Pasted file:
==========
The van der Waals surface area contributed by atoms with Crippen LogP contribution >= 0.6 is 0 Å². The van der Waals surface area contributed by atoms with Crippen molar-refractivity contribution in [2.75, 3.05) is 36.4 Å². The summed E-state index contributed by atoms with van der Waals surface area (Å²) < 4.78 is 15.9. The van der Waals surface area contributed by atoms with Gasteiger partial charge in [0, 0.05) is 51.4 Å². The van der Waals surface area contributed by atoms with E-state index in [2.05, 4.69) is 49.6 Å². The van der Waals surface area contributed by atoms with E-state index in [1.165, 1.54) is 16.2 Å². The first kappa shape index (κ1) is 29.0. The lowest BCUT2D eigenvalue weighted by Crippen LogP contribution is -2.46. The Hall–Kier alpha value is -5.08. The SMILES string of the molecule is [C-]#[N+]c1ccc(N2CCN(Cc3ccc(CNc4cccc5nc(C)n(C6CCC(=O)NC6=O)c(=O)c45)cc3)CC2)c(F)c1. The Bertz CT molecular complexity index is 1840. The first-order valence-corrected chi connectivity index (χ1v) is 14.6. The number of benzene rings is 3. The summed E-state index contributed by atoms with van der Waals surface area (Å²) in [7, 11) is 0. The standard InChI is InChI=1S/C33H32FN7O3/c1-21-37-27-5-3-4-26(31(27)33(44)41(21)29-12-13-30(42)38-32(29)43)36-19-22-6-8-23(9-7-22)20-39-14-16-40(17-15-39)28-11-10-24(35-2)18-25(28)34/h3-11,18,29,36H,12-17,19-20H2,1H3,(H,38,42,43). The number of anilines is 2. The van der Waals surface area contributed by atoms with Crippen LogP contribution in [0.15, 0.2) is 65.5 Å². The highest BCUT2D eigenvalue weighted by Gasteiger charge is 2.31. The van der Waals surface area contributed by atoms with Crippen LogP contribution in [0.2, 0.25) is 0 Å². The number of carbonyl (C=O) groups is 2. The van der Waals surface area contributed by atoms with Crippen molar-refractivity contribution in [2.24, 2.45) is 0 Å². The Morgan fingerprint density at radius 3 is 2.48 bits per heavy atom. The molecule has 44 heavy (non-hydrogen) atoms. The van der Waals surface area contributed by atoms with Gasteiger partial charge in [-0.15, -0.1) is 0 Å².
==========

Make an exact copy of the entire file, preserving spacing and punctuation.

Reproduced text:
The van der Waals surface area contributed by atoms with Crippen LogP contribution >= 0.6 is 0 Å². The van der Waals surface area contributed by atoms with Crippen molar-refractivity contribution in [2.75, 3.05) is 36.4 Å². The summed E-state index contributed by atoms with van der Waals surface area (Å²) < 4.78 is 15.9. The van der Waals surface area contributed by atoms with Gasteiger partial charge in [0, 0.05) is 51.4 Å². The van der Waals surface area contributed by atoms with E-state index in [2.05, 4.69) is 49.6 Å². The van der Waals surface area contributed by atoms with E-state index in [1.165, 1.54) is 16.2 Å². The first kappa shape index (κ1) is 29.0. The lowest BCUT2D eigenvalue weighted by Crippen LogP contribution is -2.46. The Hall–Kier alpha value is -5.08. The SMILES string of the molecule is [C-]#[N+]c1ccc(N2CCN(Cc3ccc(CNc4cccc5nc(C)n(C6CCC(=O)NC6=O)c(=O)c45)cc3)CC2)c(F)c1. The Bertz CT molecular complexity index is 1840. The first-order valence-corrected chi connectivity index (χ1v) is 14.6. The number of benzene rings is 3. The summed E-state index contributed by atoms with van der Waals surface area (Å²) in [7, 11) is 0. The standard InChI is InChI=1S/C33H32FN7O3/c1-21-37-27-5-3-4-26(31(27)33(44)41(21)29-12-13-30(42)38-32(29)43)36-19-22-6-8-23(9-7-22)20-39-14-16-40(17-15-39)28-11-10-24(35-2)18-25(28)34/h3-11,18,29,36H,12-17,19-20H2,1H3,(H,38,42,43). The number of anilines is 2. The van der Waals surface area contributed by atoms with Crippen LogP contribution in [0.15, 0.2) is 65.5 Å². The highest BCUT2D eigenvalue weighted by Gasteiger charge is 2.31. The van der Waals surface area contributed by atoms with Crippen LogP contribution in [0.2, 0.25) is 0 Å². The number of carbonyl (C=O) groups is 2. The van der Waals surface area contributed by atoms with Crippen molar-refractivity contribution in [2.24, 2.45) is 0 Å². The Morgan fingerprint density at radius 3 is 2.48 bits per heavy atom. The molecule has 44 heavy (non-hydrogen) atoms. The van der Waals surface area contributed by atoms with Gasteiger partial charge in [-0.15, -0.1) is 0 Å².